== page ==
There is no Holy Grail, and this pertains to employee turnover. You'll never eliminate it entirely, but there are ways to limit the rate. It all comes down to showing your employees that you genuinely care. This can be demonstrated through impressive benefits, above-average vacation time allotment, or a strong emphasis on career development. When you make your employees feel like your most valued asset and a not just means to an end, they'll intuitively feel it and become highly appreciative and much more loyal. Even in today's era of remote work, temp hires, and project-based contracts, people still want to be appreciated and shown genuine care. Make this a fundamental part of your organization's culture, and reap the rewards of much higher employee retention.
Anna Berkolec, ResumeLab
When they were looking to return to the office, Google sent out an extensive questionnaire on if employees wanted to return to the office. They saw a large number of their team wishing to stay remote and have offered hybrid options. Today, people were able to return to the office voluntarily. That is how businesses retain employees and reduce turnover, asking what they need and responding in turn.
Kiran Gollakota, Waltham Clinic
Since the pandemic, we have found that more employees want a job that offers a better work-life balance. So allowing for remote work has been essential in retaining our staff. We've been able to expand our team by bringing valuable members to work from all over the world. But retaining our remote employees also requires engaging them regularly and ensuring they know how much we appreciate them by surprising them with perks like snacks delivered to their door to help lift their mood and keep them energized. Our team is at the heart of our product and service, so we earn their loyalty by showing them the appreciation they deserve.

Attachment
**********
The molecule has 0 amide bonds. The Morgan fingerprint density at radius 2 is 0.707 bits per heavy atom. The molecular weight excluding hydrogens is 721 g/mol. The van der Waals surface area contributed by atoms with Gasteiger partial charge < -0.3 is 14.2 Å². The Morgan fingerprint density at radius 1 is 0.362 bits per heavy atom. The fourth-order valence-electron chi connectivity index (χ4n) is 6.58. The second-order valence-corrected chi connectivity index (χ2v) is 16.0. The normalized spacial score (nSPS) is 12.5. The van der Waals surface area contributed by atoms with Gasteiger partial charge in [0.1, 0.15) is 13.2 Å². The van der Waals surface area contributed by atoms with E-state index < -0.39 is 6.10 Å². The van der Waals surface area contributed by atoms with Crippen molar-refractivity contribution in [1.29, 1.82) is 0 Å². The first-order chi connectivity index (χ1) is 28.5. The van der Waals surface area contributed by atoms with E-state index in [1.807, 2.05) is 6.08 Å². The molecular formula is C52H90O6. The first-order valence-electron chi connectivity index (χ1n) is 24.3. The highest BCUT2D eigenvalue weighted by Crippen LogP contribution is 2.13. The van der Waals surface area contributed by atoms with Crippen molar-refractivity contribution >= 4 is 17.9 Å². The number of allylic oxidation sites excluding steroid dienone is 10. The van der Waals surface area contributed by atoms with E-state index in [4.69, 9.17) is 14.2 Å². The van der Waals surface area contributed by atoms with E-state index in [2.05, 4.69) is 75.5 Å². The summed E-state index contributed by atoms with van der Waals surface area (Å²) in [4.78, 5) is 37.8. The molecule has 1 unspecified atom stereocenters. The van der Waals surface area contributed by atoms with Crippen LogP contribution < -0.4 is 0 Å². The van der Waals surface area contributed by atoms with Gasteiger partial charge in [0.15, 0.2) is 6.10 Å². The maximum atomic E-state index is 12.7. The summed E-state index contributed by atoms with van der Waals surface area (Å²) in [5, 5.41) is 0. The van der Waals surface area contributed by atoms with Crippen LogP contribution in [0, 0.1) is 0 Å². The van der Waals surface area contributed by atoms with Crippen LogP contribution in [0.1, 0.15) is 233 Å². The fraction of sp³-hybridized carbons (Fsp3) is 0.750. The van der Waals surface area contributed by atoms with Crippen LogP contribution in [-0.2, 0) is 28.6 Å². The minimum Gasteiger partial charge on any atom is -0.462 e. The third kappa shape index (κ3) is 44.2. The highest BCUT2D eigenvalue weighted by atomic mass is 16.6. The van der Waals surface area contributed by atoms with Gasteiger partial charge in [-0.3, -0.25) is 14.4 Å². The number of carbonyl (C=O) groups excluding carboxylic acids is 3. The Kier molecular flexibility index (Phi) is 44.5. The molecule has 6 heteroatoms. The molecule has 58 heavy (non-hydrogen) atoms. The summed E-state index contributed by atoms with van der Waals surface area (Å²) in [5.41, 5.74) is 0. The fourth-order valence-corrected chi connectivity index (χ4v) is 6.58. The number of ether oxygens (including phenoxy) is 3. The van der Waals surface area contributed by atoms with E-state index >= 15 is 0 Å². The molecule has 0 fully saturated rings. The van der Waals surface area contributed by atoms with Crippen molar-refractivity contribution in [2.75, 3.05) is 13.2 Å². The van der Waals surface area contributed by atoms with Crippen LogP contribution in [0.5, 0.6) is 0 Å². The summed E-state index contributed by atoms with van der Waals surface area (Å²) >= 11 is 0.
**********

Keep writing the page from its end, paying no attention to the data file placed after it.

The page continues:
Shaunak Amin, SnackMagic
I did a massive study across 70 best-in-class organizations. I found that employee retention is directly related to the degree of sense of achievement and contributions gained by employees at work. We have to assume that everyone comes to the workplace intending to contribute and take home a sense of fulfillment or pride. The root of long-term retention is how well and how soon we could give employees. When managers and leaders put efforts in speeding up the time to proficiency of employees to make them fully productive, independent, and meaningfully contributing back to the business in a short time possible, it delivers that sense of achievement faster. If we help employees get wins at work, they stay fully engaged in the position and then stay much longer with the company. The sooner you help them reach that point, the better the retention rate you'll have.
Dr. Raman K. Attri, Performance Scientist
In 2021 more employers should begin investing in apps and virtual technologies to provide better mental health support to their employees. A stressful work environment often leads to increased staff turnover. Many people who work from home struggle with anxiety and stress from the pandemic and the harsh adjustments that came with working remotely. Companies can begin this journey of supporting their employees by simply giving free access to apps like Calm and Headspace for meditation and mindfulness; Strava and Fitbit for diet and exercise; and Woebot and BetterHelp for therapy and counseling. Some companies have already started giving their employees access to mental health apps, holding mental health seminars, and supporting their staff with 24/7 counseling options. With so many outstanding virtual resources, employers can give their employees the chance to choose what works best for them and their personal needs during these stressful times of COVID-19 and reduce employee turnover.
Chris Hunter, ServiceTitan